performance.measure(), providing high-resolution
timings as well as nice Dev Tools visualizations.
For browsers that don't support
performance.mark(), it falls back to
Date.now(). In Node, it uses
Install via npm:
npm install marky
Or as a script tag:
Then take some measurements:
var marky = ;marky;;marky;
As well as Edge F12 Tools:
This is because
marky adds standard
PerformanceEntries to the Performance Timeline. Tools like WebPageTest and Windows Performance Analyzer also surface them, and you can even send them to your analytics provider.
marky.mark() begins recording, and
marky.stop() finishes recording:
You can also do more complex scenarios:
marky.stop() also returns a
marky;;var entry = marky;
The entry will look something like:
You can get all entries using:
var entries = marky;
This provides a list of all measures ordered by
You can also clear the entries using
marky.getEntries() will return an empty list. (If the User Timing API is supported, this will delete all the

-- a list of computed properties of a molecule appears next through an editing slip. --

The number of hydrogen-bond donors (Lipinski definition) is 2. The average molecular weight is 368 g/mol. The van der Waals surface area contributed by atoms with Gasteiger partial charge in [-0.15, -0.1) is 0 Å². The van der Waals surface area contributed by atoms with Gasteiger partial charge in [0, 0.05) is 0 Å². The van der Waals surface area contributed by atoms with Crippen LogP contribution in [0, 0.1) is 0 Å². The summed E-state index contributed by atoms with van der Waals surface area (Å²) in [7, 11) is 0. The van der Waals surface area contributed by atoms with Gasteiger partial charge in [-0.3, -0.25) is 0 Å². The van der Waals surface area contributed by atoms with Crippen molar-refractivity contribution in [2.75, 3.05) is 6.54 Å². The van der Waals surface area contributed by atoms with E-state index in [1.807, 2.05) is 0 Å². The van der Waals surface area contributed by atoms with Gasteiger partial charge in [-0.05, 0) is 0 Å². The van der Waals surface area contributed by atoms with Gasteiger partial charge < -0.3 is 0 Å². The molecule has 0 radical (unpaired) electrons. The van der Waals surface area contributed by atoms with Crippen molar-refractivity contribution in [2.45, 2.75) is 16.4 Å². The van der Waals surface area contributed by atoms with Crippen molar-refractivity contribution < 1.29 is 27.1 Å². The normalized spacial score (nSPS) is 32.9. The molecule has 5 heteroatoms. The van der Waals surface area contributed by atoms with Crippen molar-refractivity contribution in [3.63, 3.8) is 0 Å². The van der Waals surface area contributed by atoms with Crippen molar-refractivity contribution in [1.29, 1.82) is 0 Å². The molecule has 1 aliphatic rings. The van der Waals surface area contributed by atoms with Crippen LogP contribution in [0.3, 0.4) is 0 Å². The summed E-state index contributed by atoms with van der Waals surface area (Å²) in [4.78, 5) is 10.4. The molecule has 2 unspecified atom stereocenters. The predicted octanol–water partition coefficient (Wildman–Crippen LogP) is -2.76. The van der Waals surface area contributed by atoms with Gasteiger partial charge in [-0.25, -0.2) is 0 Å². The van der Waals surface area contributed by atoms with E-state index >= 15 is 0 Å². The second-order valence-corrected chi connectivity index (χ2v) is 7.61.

measure entries from the timeline.)
marky is tested in the following browsers/environments:
- IE 9+
- Safari 8+
- iOS 8+
- Android 4.4+
- Node 4+
Per the spec, browsers only need to hold a minimum
of 150 entries in their Performance Timeline buffer. Notably Firefox throttles their buffer to 150, which for
means you can get a maximum of 50 entries from
marky creates two marks and a measure).
If you need to get more than 50 entries from
marky.getEntries(), you can do:
if typeof performance !== 'undefined' && performancesetResourceTimingBufferSizeperformance; // or however many you need
In Node and browsers that don't support the User Timing API,
marky follows the behavior of Edge and Chrome, and does not limit the number of entries.
marky.getEntries() will return pseudo-
- appmetrics.js – a library on top of
measure()which reports to Google Analytics.
Thanks to @toddreifsteck for feedback on this project and clarifications on the User Timing API.